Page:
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Three films, a book on the social history of British food, an international bestselling book now available here in the states, lovely holiday attire, cosy everyday and home attire and decor, cookbooks, holiday decor and much more.
—Before the Coffee Gets Cold by Toshikazu Kawaguchi
An international bestseller, and now finally being released in the United States, if you have ever pondered either question – What would you change if you could travel back in time? More importantly, Who would you want to meet, maybe for one last time? – this might be just the book for you.
Set in a small back alley in Tokyo, “there is a café which has been serving carefully brewed coffee for more than one hundred years. But this coffee shop offers its customers a unique experience . . . In Before the Coffee Gets Cold, we meet four visitors, each of whom is hoping to make use of the café’s time-travelling offer, in order to: confront the man who left them, receive a letter from their husband whose memory has been taken by early onset Alzheimer’s, to see their sister one last time, and to meet the daughter they never got the chance to know.” Critics and readers have been enjoying this book for over a year. I certainly am most curious about it.
—The Land Gardeners: Cut Flowers by Brigette Elworthy
Released this past May, “The Land Gardeners provides vital information on everything you need to create your own cut-flower garden, from necessary tools and how to support health to what plants flourish in which seasons and advice on gathering, preparing, and arranging your blooms. Discover how to plan for growing flowers in all four seasons” – the perfect winter reading perhaps as we patiently, yet excitedly, look forward to spring.
Critics are quite impressed with the new film set during World World II France and Britain – A Call to Spy. Available now on Amazon Prime video, the film depicts Churchill’s desperate order to try to maintain Britain’s sovereignty by enlisting women to train for covert operations. Written and produced by Sarah Megan Thomas and directed by Lydia Dean Pilcher, the film centers around three women’s stories, each a member of Churchill’s Secret Army. Have a look at the trailer below.
—Cook, Eat, Repeat: Ingredients, Recipes, and Stories by Nigella Lawson
While already released in Britain last month (and being released in the states in April 2021), Nigella’s new cookbook/memoir and accompanying cooking series on the BBC looks to be precisely what we may enjoy during this extended time at home.
Nigella shared that while the title was chosen well before the pandemic struck, it clairvoyantly predicted what so many of us are doing on a daily basis – cooking, eating and then repeating again in our own homes every single day.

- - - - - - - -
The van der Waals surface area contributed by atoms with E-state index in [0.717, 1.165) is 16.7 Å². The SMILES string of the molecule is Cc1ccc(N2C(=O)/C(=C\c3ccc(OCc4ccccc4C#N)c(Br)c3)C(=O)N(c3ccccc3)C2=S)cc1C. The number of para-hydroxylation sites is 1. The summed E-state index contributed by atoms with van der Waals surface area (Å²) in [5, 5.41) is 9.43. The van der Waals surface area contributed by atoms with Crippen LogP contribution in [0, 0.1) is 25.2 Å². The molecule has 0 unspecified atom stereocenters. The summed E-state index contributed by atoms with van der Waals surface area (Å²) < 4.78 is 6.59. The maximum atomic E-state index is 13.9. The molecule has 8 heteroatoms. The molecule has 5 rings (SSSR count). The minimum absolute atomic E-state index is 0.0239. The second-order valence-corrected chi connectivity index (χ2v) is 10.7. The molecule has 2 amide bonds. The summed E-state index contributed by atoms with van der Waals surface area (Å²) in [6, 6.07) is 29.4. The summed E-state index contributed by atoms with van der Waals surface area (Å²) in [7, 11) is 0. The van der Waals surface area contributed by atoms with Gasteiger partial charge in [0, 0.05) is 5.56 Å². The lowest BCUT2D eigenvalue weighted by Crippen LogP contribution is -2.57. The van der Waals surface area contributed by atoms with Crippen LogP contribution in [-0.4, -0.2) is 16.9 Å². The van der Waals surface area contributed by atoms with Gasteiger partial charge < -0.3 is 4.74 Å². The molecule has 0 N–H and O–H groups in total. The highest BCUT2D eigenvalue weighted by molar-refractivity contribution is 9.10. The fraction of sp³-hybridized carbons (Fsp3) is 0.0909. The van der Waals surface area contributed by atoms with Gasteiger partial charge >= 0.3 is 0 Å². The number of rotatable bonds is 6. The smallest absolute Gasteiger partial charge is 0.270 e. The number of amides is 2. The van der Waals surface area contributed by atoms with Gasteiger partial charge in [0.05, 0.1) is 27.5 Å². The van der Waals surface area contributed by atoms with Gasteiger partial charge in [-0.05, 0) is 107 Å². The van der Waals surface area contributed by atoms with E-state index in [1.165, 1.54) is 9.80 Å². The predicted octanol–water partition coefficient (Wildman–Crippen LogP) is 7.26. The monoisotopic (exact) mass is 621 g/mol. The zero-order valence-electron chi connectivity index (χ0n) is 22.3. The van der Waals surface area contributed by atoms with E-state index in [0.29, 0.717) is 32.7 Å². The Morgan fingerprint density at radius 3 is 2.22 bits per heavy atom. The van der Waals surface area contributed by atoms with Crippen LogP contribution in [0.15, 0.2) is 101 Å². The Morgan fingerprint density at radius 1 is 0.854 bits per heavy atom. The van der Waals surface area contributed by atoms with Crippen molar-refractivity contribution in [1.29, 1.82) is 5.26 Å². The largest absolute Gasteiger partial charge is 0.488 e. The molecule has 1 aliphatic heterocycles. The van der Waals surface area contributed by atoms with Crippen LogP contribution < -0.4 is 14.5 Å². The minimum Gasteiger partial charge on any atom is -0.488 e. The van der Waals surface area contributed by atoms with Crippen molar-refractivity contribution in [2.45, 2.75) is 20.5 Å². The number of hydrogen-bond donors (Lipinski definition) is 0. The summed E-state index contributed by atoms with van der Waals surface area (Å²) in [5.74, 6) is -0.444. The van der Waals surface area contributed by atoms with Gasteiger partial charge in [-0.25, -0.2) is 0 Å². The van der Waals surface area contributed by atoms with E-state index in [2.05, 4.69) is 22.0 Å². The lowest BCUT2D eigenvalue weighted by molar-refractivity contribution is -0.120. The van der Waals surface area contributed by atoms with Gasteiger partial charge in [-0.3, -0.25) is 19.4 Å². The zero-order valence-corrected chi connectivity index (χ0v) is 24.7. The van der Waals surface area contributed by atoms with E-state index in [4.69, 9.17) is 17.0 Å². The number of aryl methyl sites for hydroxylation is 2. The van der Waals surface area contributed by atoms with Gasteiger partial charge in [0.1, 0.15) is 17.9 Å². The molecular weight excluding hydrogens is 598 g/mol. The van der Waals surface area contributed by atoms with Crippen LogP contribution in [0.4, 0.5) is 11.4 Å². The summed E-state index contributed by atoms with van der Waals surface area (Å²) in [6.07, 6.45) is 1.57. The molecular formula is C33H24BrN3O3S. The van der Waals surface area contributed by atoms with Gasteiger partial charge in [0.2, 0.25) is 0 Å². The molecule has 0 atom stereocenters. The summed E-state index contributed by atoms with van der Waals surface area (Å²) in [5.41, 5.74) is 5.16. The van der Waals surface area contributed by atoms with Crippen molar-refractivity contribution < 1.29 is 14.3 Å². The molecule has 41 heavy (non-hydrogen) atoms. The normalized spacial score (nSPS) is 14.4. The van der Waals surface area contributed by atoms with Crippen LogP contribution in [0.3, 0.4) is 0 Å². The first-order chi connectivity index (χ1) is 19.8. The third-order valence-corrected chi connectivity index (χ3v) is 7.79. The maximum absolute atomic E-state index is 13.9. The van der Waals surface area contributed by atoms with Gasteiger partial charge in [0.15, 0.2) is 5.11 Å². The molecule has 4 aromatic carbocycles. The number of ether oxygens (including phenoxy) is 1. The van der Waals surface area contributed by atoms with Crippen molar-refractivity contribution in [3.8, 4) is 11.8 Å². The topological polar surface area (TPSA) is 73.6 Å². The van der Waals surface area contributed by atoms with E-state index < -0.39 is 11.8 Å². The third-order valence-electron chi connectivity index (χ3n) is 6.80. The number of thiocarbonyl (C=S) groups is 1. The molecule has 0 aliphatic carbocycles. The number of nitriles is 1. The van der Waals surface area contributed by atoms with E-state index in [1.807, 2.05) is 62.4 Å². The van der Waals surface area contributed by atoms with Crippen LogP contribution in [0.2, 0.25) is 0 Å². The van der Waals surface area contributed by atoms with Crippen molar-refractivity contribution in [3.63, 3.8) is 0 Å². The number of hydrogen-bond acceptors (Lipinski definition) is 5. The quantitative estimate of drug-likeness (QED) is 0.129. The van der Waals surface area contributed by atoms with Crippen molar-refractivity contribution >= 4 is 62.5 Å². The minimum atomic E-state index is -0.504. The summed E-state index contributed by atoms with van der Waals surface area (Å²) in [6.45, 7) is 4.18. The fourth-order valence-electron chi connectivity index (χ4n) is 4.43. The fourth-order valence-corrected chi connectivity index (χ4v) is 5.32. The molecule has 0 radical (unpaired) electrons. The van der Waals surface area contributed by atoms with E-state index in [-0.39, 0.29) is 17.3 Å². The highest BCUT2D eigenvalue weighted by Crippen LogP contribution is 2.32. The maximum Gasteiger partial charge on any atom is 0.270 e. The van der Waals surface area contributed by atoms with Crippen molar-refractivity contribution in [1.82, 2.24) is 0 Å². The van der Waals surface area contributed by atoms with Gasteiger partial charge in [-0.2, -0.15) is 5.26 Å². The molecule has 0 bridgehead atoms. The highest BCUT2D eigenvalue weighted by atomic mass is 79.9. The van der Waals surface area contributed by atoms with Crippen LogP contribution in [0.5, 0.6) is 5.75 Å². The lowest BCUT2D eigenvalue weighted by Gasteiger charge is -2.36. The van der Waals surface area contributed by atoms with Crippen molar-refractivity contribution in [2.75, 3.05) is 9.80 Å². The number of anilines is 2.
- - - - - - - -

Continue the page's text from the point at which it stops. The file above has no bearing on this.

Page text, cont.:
Sharing food from her life and her home, readers will discover “more than a hundred new recipes for all seasons and tastes from Burnt Onion and Eggplant Dip to Chicken with Garlic Cream Sauce; from Beef Cheeks with Port and Chestnuts to Ginger and Beetroot Yogurt Sauce. Those with a sweet tooth will delight in desserts including Rhubarb and Custard Trifle; Chocolate Peanut Butter Cake; and Cherry and Almond Crumble.” Learn more on Nigella’s website.
—Scoff: A History of Food and Class in Britain by Pen Vogler
In Pen Vogler’s new book, readers will learn “the entertaining story of British cuisine and the hidden role it plays in our political, social and cultural lives. In this fascinating social history of food in Britain, Vogler examines the origins of our eating habits and reveals how they are loaded with centuries of class prejudice. Covering such topics as fish and chips, roast beef, avocados, tripe, fish knives and the surprising origins of breakfast, Scoff reveals how in Britain we have become experts at using eating habits to make judgements about social background.
Bringing together evidence from cookbooks, literature, artworks and social records from 1066 to the present, Vogler traces the changing fortunes of the food we encounter today, and unpicks the aspirations and prejudices of the people who have shaped our cuisine for better or worse.”
Recently while following Nigel Slater on Instagram, I was introduced to blogger and cookbook author Nik Sharma (check hout his blog A Brown Table), and his cookbook Flavor Equation. Slater shared how he had been enjoying a particular recipe from the book for multiple occasions as of late and raved about the cookbook as a whole. High praise indeed.
Described as an accessible guide to elevating elemental ingredients to make delicious dishes that hit all the right notes, every time. From aroma, texture, sound, emotion— just a few of the elements that play into our perceptions of flavor, Sharma pairs his knowledge of food and the more than 100 recipes with stunningly vivid photography. Pick up this cookbook for the learner, the cook and the curious in your home.
I stumbled across this feel-good film on Amazon Prime last weekend, and wanted to share. Released last year in Canada, From the Vine is based on the novel Finding Marco by Kenneth Canio Cancellara and starring Joe Pantoliano as Marco Gentile, a burned-out business executive from Toronto who gives up on the corporate rat race, and moves his family to Italy to revive his grandfather’s vineyard in Acerenza. Have a look at the trailer below. I think you will enjoy.
A film that is already receiving Oscar buzz, starring Academy Award winner Sofia Loren and directed and written by her son, A Life Ahead is now available for viewing on Netflix. Loren’s character, a Holocaust survivor, runs a daycare business for children whose parents must make money in ways she too had to in her younger years. Befriending a young boy who has robbed her, their relationship is at the center of the film. Watch her interview on CBS Sunday Morning to learn even more about how Sofia and the young actor built their bond prior to filming.